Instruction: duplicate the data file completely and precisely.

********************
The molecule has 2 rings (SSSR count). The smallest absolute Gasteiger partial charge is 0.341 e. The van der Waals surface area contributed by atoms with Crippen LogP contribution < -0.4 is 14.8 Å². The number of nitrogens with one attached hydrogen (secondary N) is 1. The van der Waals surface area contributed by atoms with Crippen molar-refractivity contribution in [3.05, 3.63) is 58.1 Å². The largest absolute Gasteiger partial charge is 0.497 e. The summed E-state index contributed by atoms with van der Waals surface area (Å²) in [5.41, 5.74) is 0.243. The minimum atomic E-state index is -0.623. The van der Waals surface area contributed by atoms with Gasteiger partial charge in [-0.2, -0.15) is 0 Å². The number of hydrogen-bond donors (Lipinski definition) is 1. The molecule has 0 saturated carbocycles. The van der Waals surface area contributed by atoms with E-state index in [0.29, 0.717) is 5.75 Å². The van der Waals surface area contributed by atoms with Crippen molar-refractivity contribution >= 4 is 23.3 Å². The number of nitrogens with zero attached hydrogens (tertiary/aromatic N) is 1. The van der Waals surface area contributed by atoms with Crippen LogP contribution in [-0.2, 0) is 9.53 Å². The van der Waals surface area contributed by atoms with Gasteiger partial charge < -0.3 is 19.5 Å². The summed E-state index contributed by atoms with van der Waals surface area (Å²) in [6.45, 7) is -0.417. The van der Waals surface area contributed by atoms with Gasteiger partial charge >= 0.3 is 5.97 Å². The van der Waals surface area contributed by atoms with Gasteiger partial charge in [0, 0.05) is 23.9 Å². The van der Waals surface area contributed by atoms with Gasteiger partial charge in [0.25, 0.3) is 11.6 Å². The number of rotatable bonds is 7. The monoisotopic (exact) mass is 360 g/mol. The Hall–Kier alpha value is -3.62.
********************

The molecule has 2 rings (SSSR count). The smallest absolute Gasteiger partial charge is 0.341 e. The van der Waals surface area contributed by atoms with Crippen LogP contribution < -0.4 is 14.8 Å². The number of nitrogens with one attached hydrogen (secondary N) is 1. The van der Waals surface area contributed by atoms with Crippen molar-refractivity contribution in [3.05, 3.63) is 58.1 Å². The largest absolute Gasteiger partial charge is 0.497 e. The summed E-state index contributed by atoms with van der Waals surface area (Å²) in [5.41, 5.74) is 0.243. The minimum atomic E-state index is -0.623. The van der Waals surface area contributed by atoms with Gasteiger partial charge in [-0.2, -0.15) is 0 Å². The number of hydrogen-bond donors (Lipinski definition) is 1. The molecule has 0 saturated carbocycles. The van der Waals surface area contributed by atoms with E-state index in [0.29, 0.717) is 5.75 Å². The van der Waals surface area contributed by atoms with Crippen molar-refractivity contribution >= 4 is 23.3 Å². The number of nitrogens with zero attached hydrogens (tertiary/aromatic N) is 1. The van der Waals surface area contributed by atoms with Crippen LogP contribution in [-0.2, 0) is 9.53 Å². The van der Waals surface area contributed by atoms with Gasteiger partial charge < -0.3 is 19.5 Å². The summed E-state index contributed by atoms with van der Waals surface area (Å²) in [6.45, 7) is -0.417. The van der Waals surface area contributed by atoms with Gasteiger partial charge >= 0.3 is 5.97 Å². The van der Waals surface area contributed by atoms with Gasteiger partial charge in [0, 0.05) is 23.9 Å². The van der Waals surface area contributed by atoms with Gasteiger partial charge in [0.25, 0.3) is 11.6 Å². The number of rotatable bonds is 7. The monoisotopic (exact) mass is 360 g/mol. The Hall–Kier alpha value is -3.62.